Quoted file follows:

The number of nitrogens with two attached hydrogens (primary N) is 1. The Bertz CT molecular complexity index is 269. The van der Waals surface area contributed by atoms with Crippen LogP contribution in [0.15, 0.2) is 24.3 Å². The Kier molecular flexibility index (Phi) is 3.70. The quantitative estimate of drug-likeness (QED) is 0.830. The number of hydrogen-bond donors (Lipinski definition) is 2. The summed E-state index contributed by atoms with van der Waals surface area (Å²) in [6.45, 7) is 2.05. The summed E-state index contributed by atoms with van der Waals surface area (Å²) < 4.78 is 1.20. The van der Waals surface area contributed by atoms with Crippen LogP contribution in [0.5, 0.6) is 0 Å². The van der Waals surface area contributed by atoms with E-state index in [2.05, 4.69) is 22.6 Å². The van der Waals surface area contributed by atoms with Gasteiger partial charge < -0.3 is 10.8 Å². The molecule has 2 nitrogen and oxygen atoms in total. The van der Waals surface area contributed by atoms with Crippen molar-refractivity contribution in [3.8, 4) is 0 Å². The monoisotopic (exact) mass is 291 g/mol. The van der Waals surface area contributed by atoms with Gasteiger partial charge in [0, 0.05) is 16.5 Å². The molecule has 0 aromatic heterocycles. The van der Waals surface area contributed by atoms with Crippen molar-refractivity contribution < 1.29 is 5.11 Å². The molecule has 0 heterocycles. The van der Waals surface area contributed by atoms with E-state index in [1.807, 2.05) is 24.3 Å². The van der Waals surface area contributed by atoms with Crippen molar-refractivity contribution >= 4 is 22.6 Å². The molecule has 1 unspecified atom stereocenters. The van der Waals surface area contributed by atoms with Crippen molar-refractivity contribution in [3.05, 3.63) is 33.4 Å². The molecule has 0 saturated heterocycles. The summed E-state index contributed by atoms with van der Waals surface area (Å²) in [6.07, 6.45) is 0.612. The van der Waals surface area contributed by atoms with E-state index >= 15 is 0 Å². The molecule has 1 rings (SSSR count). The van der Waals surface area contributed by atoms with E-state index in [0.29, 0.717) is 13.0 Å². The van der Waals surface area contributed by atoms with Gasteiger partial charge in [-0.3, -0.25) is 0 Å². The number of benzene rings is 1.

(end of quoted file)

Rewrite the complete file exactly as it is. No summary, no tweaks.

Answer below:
The number of nitrogens with two attached hydrogens (primary N) is 1. The Bertz CT molecular complexity index is 269. The van der Waals surface area contributed by atoms with Crippen LogP contribution in [0.15, 0.2) is 24.3 Å². The Kier molecular flexibility index (Phi) is 3.70. The quantitative estimate of drug-likeness (QED) is 0.830. The number of hydrogen-bond donors (Lipinski definition) is 2. The summed E-state index contributed by atoms with van der Waals surface area (Å²) in [6.45, 7) is 2.05. The summed E-state index contributed by atoms with van der Waals surface area (Å²) < 4.78 is 1.20. The van der Waals surface area contributed by atoms with Crippen LogP contribution in [0.5, 0.6) is 0 Å². The van der Waals surface area contributed by atoms with E-state index in [2.05, 4.69) is 22.6 Å². The van der Waals surface area contributed by atoms with Gasteiger partial charge < -0.3 is 10.8 Å². The molecule has 2 nitrogen and oxygen atoms in total. The van der Waals surface area contributed by atoms with Crippen molar-refractivity contribution in [3.8, 4) is 0 Å². The monoisotopic (exact) mass is 291 g/mol. The van der Waals surface area contributed by atoms with Gasteiger partial charge in [0, 0.05) is 16.5 Å². The molecule has 0 aromatic heterocycles. The van der Waals surface area contributed by atoms with Crippen molar-refractivity contribution < 1.29 is 5.11 Å². The molecule has 0 heterocycles. The van der Waals surface area contributed by atoms with E-state index in [1.807, 2.05) is 24.3 Å². The van der Waals surface area contributed by atoms with Crippen molar-refractivity contribution >= 4 is 22.6 Å². The molecule has 1 unspecified atom stereocenters. The van der Waals surface area contributed by atoms with Crippen molar-refractivity contribution in [3.05, 3.63) is 33.4 Å². The molecule has 0 saturated heterocycles. The summed E-state index contributed by atoms with van der Waals surface area (Å²) in [6.07, 6.45) is 0.612. The van der Waals surface area contributed by atoms with E-state index >= 15 is 0 Å². The molecule has 1 rings (SSSR count). The van der Waals surface area contributed by atoms with E-state index in [0.29, 0.717) is 13.0 Å². The van der Waals surface area contributed by atoms with Gasteiger partial charge in [-0.3, -0.25) is 0 Å². The number of benzene rings is 1.